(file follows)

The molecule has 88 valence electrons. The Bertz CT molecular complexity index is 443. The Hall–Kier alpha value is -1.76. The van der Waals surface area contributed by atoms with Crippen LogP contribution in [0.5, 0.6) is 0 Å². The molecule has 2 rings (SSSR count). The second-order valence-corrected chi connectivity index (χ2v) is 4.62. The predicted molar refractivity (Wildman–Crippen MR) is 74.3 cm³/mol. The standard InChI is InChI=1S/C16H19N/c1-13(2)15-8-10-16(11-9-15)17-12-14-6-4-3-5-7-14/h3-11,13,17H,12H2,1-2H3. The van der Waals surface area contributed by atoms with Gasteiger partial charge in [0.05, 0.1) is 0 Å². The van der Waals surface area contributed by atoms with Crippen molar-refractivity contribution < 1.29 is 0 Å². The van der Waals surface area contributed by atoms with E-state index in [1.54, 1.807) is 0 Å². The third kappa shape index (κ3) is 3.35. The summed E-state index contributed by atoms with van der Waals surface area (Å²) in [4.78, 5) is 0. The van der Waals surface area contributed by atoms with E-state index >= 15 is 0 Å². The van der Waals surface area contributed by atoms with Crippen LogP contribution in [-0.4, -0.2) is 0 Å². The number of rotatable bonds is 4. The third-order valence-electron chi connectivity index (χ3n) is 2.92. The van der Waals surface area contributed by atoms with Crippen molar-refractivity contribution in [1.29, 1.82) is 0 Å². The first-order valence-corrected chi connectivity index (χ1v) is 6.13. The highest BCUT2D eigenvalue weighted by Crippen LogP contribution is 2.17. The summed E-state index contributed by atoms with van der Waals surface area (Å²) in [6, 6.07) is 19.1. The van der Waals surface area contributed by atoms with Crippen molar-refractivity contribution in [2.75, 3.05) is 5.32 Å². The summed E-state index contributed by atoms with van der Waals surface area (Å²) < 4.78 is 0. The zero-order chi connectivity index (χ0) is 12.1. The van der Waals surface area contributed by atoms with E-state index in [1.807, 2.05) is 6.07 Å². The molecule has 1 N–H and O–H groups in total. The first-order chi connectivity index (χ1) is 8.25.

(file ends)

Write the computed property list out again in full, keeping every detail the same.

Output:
The molecule has 88 valence electrons. The Bertz CT molecular complexity index is 443. The Hall–Kier alpha value is -1.76. The van der Waals surface area contributed by atoms with Crippen LogP contribution in [0.5, 0.6) is 0 Å². The molecule has 2 rings (SSSR count). The second-order valence-corrected chi connectivity index (χ2v) is 4.62. The predicted molar refractivity (Wildman–Crippen MR) is 74.3 cm³/mol. The standard InChI is InChI=1S/C16H19N/c1-13(2)15-8-10-16(11-9-15)17-12-14-6-4-3-5-7-14/h3-11,13,17H,12H2,1-2H3. The van der Waals surface area contributed by atoms with Gasteiger partial charge in [0.05, 0.1) is 0 Å². The van der Waals surface area contributed by atoms with Crippen molar-refractivity contribution < 1.29 is 0 Å². The van der Waals surface area contributed by atoms with E-state index in [1.54, 1.807) is 0 Å². The third kappa shape index (κ3) is 3.35. The summed E-state index contributed by atoms with van der Waals surface area (Å²) in [4.78, 5) is 0. The van der Waals surface area contributed by atoms with E-state index >= 15 is 0 Å². The van der Waals surface area contributed by atoms with Crippen LogP contribution in [-0.4, -0.2) is 0 Å². The number of rotatable bonds is 4. The third-order valence-electron chi connectivity index (χ3n) is 2.92. The van der Waals surface area contributed by atoms with Crippen molar-refractivity contribution in [1.29, 1.82) is 0 Å². The first-order valence-corrected chi connectivity index (χ1v) is 6.13. The highest BCUT2D eigenvalue weighted by Crippen LogP contribution is 2.17. The summed E-state index contributed by atoms with van der Waals surface area (Å²) in [6, 6.07) is 19.1. The van der Waals surface area contributed by atoms with Crippen molar-refractivity contribution in [2.75, 3.05) is 5.32 Å². The summed E-state index contributed by atoms with van der Waals surface area (Å²) < 4.78 is 0. The zero-order chi connectivity index (χ0) is 12.1. The van der Waals surface area contributed by atoms with E-state index in [1.807, 2.05) is 6.07 Å². The molecule has 1 N–H and O–H groups in total. The first-order chi connectivity index (χ1) is 8.25.